A simple, silly, but entertaining example of mathematical illiteracy by way of the Associated Press:
OMAHA, Neb. (AP) -- The odds are against something this odd. But a Nebraska Lottery official says there was no mistake: The same three numbers in Nebraska's Pick 3 lottery were drawn two nights in a row this week.
Lottery spokesman Brian Rockey said one of two lottery computers that randomly generate numbers produced the numbers 1, 9 and 6 -- in that order -- for Monday night's Pick 3 drawing. Rockey says the next night, the lottery's other computer produced the same three numbers in the same sequence.
The odds of such an occurrence? One in a million.
Close... Only off by three orders of magnitude...
Assuming a fair system, and assuming that the drawing system
can produce the same number in multiple positions, the odds of drawing the numbers "1,9,6" twice in a row are, indeed, one in one million. But the odds of drawing the same number two nights in a row are just one in 1/1000.
An easy way to think of it: the first days draw doesn't matter. Whatever number it produces is unimportant - any value for the first draw results is fine. The question is, what are the odds of the second draw producing the same result as the first?
Three digits means 1000 possibilities - so 1 in 1000.
Of course, it looks like they got even more than that wrong. From what I can find in a quick search, the Nebraska lottery draw produces three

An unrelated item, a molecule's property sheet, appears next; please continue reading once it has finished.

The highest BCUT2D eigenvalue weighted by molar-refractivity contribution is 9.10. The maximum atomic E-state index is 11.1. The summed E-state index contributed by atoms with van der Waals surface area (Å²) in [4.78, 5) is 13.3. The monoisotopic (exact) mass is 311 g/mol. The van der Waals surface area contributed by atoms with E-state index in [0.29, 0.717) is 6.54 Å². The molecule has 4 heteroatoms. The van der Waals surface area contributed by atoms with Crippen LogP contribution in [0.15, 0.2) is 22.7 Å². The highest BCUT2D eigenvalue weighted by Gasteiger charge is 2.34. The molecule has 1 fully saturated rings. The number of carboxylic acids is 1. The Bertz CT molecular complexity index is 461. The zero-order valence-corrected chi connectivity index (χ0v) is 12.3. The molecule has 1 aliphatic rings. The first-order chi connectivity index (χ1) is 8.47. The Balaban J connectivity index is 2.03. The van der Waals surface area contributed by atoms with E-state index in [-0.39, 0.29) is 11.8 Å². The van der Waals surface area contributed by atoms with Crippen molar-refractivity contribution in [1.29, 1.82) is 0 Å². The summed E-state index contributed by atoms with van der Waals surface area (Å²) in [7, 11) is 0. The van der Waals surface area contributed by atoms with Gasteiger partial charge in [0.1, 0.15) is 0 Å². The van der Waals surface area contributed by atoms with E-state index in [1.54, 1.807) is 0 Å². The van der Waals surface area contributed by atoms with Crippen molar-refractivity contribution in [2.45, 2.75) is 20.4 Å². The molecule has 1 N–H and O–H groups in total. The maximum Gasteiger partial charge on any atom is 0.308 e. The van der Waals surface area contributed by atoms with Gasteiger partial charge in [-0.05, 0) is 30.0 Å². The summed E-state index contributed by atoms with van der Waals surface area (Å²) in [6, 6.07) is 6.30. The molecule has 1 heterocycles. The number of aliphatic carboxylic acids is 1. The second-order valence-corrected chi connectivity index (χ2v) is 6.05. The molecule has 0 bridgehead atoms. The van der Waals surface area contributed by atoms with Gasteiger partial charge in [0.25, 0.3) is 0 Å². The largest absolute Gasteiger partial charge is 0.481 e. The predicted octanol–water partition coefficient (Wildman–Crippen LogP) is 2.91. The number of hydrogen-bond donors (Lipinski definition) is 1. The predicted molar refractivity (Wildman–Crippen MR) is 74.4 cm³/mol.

different digits - once a number has been drawn, it can't be drawn again. So you'll never get a result like "998", because you can only draw one 9. So in fact, the total number of possible draws isn't 1000. It's 720. So the odds of a duplicate draw on a given pair of nights is just 1 in 720.
And, of course, if you really wanted to figure out how likely it was for this to happen, you wouldn't choose one particular pair of nights. The real question of probability here isn't "How likely is it that tonight and tomorrow, a three-draw lottery will produce the same draw results?" The real question is, "If I operate a three-draw lottery for a year, what are the odds that I'll draw the same result two nights in a row?". And the answer to that is: not terribly unlikely.
It's like the old birthday game: in a class of 30 people, what are the odds that two of them will have the same birthday? According to the reasoning
of the AP, it would be something like 1 in 133,000. In reality, it's around 2 in 3.